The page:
Cutting Corners with Interactive Notebooks
By Mary Montero
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Teachers never stop working. I know we hear it all the time, but now I have proof! I posted a blog a little over a week ago, about The 5 Changes I made that Saved My Sanity, and that blog that I dreamt up in the middle of an early-morning shower is now the second most viewed post in the history of my blog. In the middle of summer! A teacher’s job is never truly done!
Enough about my shock and awe and more about a simple, but incredibly useful, idea from one of my Facebook fans. It was featured in my previous blog post, but it was hidden amongst all the other brilliant ideas from my Facebook fans. This one in particular got a lot of attention on the post I put on Facebook, so I contacted the teacher who wrote the idea, and she was kind enough to give me a lot more information! Denise Goshert is starting her 29th year teaching (!!). She’s taught in 2 states, 3 districts, and 6 schools teaching 4th and 5th grades as well as a gifted pull out program. Here is her original Facebook Post, in response to me asking what saved their sanity this year:
Does it drive you crazy to see your students shuffling through the notebooks trying to find their next empty page? Do they constantly leave empty pages between entries? Do YOU hate having to spend time finding the page you are looking to assess? Then, the cutting corners method will save your sanity, in just SECONDS!
In Denise’s words, here is how she has used the “Cutting Corners” method with her students with great success. Thanks again, Denise!
By Denise Goshert
I’ve used the “Cutting Corners” method (my students chuckle at the pun) for years with writing/journal spirals, workbooks.
So this year since I decided to try Interactive Notebooks in Math with my 5th grade Honor Students & 5th grade Social Studies/Science I thought it would work just a great. I have students use spirals that are on their supply list.
First, when students are labeling (or decorating) their cover, it’s important that they do NOT write name (or anything important or want saved) in the upper right corner. I have students write name in lower right corner – having to grade so many, it’s easier if I am able to locate name easily. Likewise, if anything is glued on the inside cover they don’t write on the upper left corner. I also teach students to keep the top right margin cleared on every page. This is the corner that will get cut. Yes, the cover gets cut too.
For my interactive notebooks for SS/Sci, students write what was Learned on the Left (ie vocab, questions, etc.) and Reflect on Right for each lesson. I collect spirals 1-2x a week. Since we give letter grades on report cards I grade each lesson.After the assignment is graded, I cut the upper right corner so it’s ready for next lesson.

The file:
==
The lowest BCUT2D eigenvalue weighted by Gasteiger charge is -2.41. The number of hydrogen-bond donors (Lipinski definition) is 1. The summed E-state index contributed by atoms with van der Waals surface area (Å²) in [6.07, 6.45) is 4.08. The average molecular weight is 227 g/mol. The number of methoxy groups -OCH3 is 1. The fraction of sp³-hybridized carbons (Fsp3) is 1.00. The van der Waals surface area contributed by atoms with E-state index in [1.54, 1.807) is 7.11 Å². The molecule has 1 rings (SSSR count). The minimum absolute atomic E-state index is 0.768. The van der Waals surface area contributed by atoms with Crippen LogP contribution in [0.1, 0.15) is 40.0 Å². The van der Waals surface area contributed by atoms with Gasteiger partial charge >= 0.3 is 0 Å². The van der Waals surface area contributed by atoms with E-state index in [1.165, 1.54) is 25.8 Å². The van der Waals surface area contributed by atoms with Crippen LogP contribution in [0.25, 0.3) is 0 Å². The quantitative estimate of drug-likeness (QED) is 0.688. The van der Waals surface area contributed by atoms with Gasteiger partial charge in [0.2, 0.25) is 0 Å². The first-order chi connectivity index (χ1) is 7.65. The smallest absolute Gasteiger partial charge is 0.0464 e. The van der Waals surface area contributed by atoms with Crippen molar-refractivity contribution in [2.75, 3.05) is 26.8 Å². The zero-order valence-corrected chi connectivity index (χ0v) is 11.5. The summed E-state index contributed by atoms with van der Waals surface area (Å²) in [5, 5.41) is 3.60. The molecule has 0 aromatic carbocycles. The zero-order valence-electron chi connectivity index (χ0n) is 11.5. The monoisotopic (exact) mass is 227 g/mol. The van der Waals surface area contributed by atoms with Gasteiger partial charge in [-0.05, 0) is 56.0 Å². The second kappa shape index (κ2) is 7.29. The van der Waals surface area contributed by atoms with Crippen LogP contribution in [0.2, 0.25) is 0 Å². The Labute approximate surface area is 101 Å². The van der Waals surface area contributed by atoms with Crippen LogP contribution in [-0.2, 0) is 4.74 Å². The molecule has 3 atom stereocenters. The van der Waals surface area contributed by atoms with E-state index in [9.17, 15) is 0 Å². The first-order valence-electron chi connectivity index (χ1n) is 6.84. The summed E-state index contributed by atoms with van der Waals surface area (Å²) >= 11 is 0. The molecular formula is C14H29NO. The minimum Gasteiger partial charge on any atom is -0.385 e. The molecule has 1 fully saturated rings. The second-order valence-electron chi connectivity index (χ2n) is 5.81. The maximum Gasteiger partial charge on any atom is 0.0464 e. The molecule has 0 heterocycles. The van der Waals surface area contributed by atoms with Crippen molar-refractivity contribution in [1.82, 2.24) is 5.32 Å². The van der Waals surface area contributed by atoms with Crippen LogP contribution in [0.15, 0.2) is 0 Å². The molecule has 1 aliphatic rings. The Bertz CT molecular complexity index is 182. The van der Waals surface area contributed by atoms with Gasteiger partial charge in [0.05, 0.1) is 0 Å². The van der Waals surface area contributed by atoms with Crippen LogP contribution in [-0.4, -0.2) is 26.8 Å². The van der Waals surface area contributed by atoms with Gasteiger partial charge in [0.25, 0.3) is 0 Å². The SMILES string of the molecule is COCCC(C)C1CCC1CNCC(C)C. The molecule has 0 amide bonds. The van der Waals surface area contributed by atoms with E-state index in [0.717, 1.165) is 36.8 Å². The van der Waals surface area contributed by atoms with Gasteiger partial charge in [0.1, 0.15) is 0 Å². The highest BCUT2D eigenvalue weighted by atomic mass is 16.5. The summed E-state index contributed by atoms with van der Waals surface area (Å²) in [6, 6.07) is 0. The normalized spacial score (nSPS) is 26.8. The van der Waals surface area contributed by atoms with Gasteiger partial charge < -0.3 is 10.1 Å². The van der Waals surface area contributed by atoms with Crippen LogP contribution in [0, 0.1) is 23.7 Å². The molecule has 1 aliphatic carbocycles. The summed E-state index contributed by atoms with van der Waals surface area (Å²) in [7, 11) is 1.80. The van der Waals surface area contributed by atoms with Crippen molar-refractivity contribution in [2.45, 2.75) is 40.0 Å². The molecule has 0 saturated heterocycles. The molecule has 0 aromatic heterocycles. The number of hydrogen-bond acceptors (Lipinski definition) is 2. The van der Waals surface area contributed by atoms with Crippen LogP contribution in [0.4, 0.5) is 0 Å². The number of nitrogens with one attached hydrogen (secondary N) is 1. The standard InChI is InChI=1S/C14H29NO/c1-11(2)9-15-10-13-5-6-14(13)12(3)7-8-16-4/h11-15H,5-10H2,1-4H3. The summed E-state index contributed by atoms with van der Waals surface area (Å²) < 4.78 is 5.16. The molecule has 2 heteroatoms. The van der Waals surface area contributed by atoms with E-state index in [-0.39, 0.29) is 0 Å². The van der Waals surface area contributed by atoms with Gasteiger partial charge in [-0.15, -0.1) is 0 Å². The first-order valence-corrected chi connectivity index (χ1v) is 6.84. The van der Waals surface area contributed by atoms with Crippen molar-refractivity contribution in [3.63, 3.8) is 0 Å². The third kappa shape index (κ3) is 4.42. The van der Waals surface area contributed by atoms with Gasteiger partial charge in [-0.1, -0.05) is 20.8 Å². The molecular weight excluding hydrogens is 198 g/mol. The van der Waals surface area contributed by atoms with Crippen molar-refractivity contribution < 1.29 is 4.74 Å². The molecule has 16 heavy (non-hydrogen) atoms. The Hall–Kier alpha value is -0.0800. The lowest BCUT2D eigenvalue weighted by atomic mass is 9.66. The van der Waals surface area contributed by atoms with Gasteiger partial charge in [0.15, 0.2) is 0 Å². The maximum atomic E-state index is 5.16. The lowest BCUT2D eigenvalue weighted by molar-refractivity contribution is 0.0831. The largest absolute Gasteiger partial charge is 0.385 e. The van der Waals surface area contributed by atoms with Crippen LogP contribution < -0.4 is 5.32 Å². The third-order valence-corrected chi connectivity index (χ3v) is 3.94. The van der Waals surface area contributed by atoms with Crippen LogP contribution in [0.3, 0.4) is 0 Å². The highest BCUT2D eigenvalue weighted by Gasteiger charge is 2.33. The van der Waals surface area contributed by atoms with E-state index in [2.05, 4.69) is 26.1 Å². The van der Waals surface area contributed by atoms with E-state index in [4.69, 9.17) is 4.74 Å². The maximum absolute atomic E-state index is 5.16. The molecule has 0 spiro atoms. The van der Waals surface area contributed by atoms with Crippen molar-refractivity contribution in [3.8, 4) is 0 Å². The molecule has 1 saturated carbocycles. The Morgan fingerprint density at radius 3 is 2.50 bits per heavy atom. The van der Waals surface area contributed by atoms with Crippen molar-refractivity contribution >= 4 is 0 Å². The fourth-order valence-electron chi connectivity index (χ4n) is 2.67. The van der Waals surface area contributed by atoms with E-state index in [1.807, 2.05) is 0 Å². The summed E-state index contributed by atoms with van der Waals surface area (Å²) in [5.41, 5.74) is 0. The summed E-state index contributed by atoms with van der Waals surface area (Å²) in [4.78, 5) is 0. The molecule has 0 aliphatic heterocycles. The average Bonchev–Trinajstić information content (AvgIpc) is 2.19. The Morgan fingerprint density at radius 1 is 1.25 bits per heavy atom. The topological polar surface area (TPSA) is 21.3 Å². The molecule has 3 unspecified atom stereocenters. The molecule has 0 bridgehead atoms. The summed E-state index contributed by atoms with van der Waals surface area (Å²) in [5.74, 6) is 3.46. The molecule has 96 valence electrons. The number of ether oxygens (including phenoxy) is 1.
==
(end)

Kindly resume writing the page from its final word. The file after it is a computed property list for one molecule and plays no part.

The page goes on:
For Math since we do standard based scoring, I collect the notebooks prior to unit test to give a rubric score for effort. Corner gets cut ready for next unit.
I also cut corners in students Writing Rough Draft spirals at their last Informal Teacher Conference.
The cutting corners makes it so easy for students to find the next available page to use. Just put thumb on the upper corner (which is the next available page) & flip. They love when I show this trick. They are in awe it’s so cool to see their faces when I say ta da & flip. Then they all try it. ?
It has even saved my most disorganized student. He/She may take moments to locate actual spiral (lol) but once found it’s a cinch to get to the correct page.
For me, it’s a lifesaver. Grading all those spirals – half the battle was locating the current assignment to grade. Now I just place my thumb on upper right corner, flip & ta da.
I do the cutting as it also reminds me whose I’ve graded in case I get distracted in the middle – yes that happens. Lol!
It works so well that quite a few of my students use this organizational method on their Assignment Books. Love it!
I set all this up with my beginning of the year routine & procedures.
There are 2 Drawbacks:
1 – a great deal of little triangular scraps but I just make a pile & scoop in trash can.
2- & this one is important. There are some students who are actually dramatized when their pages get cut. It’s not all students but it’s happened with students who tend to be perfectionists as well as those on the spectrum. For this reason, I start with my own spiral capturing them with the ta da. Then I do spend time explaining the reason. For my perfectionist they usually get hooked on the organizational piece if it. For my students who I know have IEPs or 504s I approach respectfully, give them a chance to try my ta da. Then ask if they are ready to try theirs. These helps ease in to it. I learned this the hard way when I first started and just showed then began clipping. We went to PE & when I returned I found one of my students (just diagnosed that summer) in the trash can taking out “his” corner to tape it back. My heart sank for him. So I helped him replace it (he didn’t want new spiral) & then talked to him. He smiled & went off to PE. A week later he came up to me & asked if I could cut his corner. ?
When I contacted Denise, she was so gracious in sharing. She says her motto is “Use, Adapt, Delete” and she encourages collaboration and sharing among teachers. Denise, after our correspondence, I KNOW it would be an honor to be teammates with you. Your students and colleagues are lucky to have you!
I’m so glad you are here. I’m a current gifted and talented teacher in a small town in Colorado, and I’ve been in education since 2009. My passion (other than my family and cookies) is for making teachers’ lives easier and classrooms more engaging.